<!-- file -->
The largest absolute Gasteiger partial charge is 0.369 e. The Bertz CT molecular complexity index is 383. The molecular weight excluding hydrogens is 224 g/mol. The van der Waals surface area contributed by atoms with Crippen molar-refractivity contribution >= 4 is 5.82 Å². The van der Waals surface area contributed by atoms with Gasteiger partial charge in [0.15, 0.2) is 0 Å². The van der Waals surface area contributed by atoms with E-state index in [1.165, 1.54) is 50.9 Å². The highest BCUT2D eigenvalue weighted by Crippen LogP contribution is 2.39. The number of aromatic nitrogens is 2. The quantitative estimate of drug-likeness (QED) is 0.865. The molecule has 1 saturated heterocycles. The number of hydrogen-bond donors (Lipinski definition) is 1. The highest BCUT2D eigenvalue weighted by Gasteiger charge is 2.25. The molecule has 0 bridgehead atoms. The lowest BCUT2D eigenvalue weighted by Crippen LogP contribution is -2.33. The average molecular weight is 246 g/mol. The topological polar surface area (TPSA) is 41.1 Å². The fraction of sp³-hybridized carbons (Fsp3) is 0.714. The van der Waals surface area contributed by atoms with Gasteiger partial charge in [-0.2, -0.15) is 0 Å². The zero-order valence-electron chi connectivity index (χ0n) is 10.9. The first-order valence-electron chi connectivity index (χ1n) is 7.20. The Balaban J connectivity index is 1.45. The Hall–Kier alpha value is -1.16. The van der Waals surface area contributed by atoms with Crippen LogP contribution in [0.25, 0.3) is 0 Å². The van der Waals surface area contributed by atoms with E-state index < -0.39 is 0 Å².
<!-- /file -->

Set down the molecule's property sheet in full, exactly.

The largest absolute Gasteiger partial charge is 0.369 e. The Bertz CT molecular complexity index is 383. The molecular weight excluding hydrogens is 224 g/mol. The van der Waals surface area contributed by atoms with Crippen molar-refractivity contribution >= 4 is 5.82 Å². The van der Waals surface area contributed by atoms with Gasteiger partial charge in [0.15, 0.2) is 0 Å². The van der Waals surface area contributed by atoms with E-state index in [1.165, 1.54) is 50.9 Å². The highest BCUT2D eigenvalue weighted by Crippen LogP contribution is 2.39. The number of aromatic nitrogens is 2. The quantitative estimate of drug-likeness (QED) is 0.865. The molecule has 1 saturated heterocycles. The number of hydrogen-bond donors (Lipinski definition) is 1. The highest BCUT2D eigenvalue weighted by Gasteiger charge is 2.25. The molecule has 0 bridgehead atoms. The lowest BCUT2D eigenvalue weighted by Crippen LogP contribution is -2.33. The average molecular weight is 246 g/mol. The topological polar surface area (TPSA) is 41.1 Å². The fraction of sp³-hybridized carbons (Fsp3) is 0.714. The van der Waals surface area contributed by atoms with Gasteiger partial charge in [-0.2, -0.15) is 0 Å². The zero-order valence-electron chi connectivity index (χ0n) is 10.9. The first-order valence-electron chi connectivity index (χ1n) is 7.20. The Balaban J connectivity index is 1.45. The Hall–Kier alpha value is -1.16. The van der Waals surface area contributed by atoms with Crippen LogP contribution in [0.25, 0.3) is 0 Å². The van der Waals surface area contributed by atoms with E-state index < -0.39 is 0 Å².